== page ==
Lack of ambulance services in rural villages in Bhojpur put lives at riskPatients have to be carried on stretchers to the nearest health institution to avail of medical services.
People in the remote villages of Bhojpur district still have to depend on stretchers and tractors to reach the nearest health institution since ambulance services are yet to reach there. In times of medical emergencies, the villagers have to carry patients on stretchers to either Bhojpur Bazaar, the district headquarters, or Khandbari, the headquarters of the neighbouring district of Sankhuwasabha, to avail of medical services.
The locals of Salpasilichho Rural Municipality, Shadadanda Municipality and Ram Prasad Rai Rural Municipality go to Khandbari, which is about 15km away, for a lack of well-equipped hospitals in the area and also because it is closer to their villages than Bhojpur Bazaar, which is about 50km away.
“It takes a lot of time to reach either of the district headquarters on foot,” said Tara Rai of Khatamma in Salpasilichho Ward No 4. “Many villagers have lost their lives for a lack of timely treatment. And since there are no ambulances, the patients have to be carried on stretchers. Some even die on their way to the hospital.”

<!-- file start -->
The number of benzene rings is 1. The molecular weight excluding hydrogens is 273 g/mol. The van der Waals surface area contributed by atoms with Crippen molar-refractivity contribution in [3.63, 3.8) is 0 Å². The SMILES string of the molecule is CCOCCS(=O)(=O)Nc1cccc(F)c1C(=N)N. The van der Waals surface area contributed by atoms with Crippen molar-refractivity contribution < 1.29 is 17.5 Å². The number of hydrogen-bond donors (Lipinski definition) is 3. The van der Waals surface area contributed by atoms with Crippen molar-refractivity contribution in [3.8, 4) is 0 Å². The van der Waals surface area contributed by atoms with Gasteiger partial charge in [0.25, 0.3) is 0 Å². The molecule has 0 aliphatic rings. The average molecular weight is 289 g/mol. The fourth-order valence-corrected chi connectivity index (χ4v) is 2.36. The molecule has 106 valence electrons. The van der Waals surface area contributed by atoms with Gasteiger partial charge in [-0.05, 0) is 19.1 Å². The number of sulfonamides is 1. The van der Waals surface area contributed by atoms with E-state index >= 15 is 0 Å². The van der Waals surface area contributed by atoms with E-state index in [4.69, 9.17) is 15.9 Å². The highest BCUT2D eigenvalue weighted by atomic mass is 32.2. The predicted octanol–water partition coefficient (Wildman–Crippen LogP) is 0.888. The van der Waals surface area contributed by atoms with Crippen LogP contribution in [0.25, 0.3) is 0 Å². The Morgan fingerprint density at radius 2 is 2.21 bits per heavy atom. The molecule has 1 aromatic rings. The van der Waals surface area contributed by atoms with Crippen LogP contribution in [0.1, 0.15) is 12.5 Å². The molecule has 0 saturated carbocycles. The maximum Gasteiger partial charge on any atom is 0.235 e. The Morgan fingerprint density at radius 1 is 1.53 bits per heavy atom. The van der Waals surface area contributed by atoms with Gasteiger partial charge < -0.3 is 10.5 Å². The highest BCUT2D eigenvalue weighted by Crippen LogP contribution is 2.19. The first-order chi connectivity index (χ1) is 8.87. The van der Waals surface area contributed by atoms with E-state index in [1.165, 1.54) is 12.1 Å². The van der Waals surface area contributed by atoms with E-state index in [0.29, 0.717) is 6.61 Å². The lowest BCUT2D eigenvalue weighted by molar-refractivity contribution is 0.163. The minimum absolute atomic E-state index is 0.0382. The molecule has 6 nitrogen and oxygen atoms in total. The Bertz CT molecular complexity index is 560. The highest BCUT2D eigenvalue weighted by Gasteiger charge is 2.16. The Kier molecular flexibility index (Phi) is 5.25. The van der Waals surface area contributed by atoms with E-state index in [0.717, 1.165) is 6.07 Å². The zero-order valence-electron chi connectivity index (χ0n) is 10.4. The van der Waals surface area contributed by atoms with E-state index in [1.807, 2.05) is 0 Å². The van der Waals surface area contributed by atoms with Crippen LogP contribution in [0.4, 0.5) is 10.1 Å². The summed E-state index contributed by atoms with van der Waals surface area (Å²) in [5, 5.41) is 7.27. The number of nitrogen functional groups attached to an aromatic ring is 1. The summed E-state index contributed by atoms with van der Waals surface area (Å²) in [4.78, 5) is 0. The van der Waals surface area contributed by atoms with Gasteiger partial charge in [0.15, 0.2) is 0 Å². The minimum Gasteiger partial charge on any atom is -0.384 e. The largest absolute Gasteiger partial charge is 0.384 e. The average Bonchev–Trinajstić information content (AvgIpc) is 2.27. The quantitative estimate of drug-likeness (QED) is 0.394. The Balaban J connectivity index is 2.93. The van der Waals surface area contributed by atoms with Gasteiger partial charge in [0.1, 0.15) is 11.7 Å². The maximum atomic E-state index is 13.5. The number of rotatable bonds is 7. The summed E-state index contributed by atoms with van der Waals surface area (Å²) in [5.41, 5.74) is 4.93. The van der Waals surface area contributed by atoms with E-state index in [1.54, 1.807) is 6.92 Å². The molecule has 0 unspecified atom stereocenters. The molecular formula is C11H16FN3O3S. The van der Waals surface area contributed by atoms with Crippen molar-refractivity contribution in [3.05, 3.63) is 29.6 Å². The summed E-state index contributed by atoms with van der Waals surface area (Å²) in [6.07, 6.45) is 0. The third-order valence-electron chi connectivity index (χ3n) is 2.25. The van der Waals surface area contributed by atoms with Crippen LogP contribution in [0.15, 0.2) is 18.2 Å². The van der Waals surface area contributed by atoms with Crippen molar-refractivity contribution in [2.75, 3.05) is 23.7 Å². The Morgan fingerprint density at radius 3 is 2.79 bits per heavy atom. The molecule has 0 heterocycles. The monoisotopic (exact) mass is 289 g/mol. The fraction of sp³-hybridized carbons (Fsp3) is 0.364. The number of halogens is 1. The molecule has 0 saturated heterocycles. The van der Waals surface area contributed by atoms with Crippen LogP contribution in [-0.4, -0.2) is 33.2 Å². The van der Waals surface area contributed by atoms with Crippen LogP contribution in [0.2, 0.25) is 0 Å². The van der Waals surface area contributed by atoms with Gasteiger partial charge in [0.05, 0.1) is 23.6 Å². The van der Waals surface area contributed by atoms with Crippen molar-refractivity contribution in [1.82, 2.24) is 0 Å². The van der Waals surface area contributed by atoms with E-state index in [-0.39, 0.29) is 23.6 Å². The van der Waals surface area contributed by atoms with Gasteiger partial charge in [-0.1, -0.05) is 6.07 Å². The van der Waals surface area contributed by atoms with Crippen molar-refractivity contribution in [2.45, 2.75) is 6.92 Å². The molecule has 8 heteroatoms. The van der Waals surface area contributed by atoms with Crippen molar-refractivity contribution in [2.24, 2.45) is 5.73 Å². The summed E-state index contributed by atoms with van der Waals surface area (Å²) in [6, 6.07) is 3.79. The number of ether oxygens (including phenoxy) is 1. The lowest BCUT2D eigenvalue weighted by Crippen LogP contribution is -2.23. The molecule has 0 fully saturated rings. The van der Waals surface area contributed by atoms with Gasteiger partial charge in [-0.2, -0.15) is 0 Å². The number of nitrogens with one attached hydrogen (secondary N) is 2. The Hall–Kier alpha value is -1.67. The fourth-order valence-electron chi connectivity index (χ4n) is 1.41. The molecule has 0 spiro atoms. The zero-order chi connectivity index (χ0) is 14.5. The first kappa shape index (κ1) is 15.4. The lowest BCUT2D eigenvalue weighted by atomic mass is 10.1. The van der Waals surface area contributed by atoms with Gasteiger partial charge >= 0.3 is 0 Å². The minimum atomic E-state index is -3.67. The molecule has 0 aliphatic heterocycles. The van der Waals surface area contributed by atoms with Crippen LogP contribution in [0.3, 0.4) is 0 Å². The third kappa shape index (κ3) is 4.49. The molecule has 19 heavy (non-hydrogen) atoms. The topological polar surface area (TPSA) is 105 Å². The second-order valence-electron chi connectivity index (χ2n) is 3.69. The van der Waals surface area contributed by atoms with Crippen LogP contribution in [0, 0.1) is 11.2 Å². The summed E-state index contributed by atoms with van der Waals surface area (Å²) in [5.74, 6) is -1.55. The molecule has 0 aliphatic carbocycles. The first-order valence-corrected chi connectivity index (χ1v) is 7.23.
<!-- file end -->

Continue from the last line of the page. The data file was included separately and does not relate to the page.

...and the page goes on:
Although there’s a road that connects Salpasilichho to Bhojpur Bazaar, the rural road is in a dilapidated condition, making it unsuitable for vehicles other than tractors.
Mahesh Rai, the chairman of the local unit, said his office had initiated the procurement of an ambulance last fiscal year but the Covid-19 pandemic brought all procurement plans to a halt.
“The villagers have been suffering from a lack of an ambulance in the local unit,” he said. “We will bring an ambulance to the rural municipality within the current fiscal year.”
However, given the condition of the rural road, he is unsure of whether the ambulance service will be beneficial.
“We will work on constructing better roads or repair the existing ones,” he said.
Hatuwagadhi, Pauwadungma, Temkemaiyung, Aamchok and Arun rural municipalities, which are connected with the district headquarters with dirt roads, have managed to purchase an ambulance each. But locals of many remote settlements in these rural municipalities do not have access to the ambulance services.
"People have to walk for hours to reach the nearest hospital. If the patients are unable to walk, they have to be carried on a stretcher," said Shambhu Rai of Hatuwagadhi-2.
The only two ambulances at the Bhojpur District Hospital have not been in use for the past three years.
“The hospital needs new ambulances since the old ones are beyond repair. We have asked the provincial government to provide a budget for the same but have yet to hear from them,” said Dr Pabitra Shrestha, the chief at the hospital.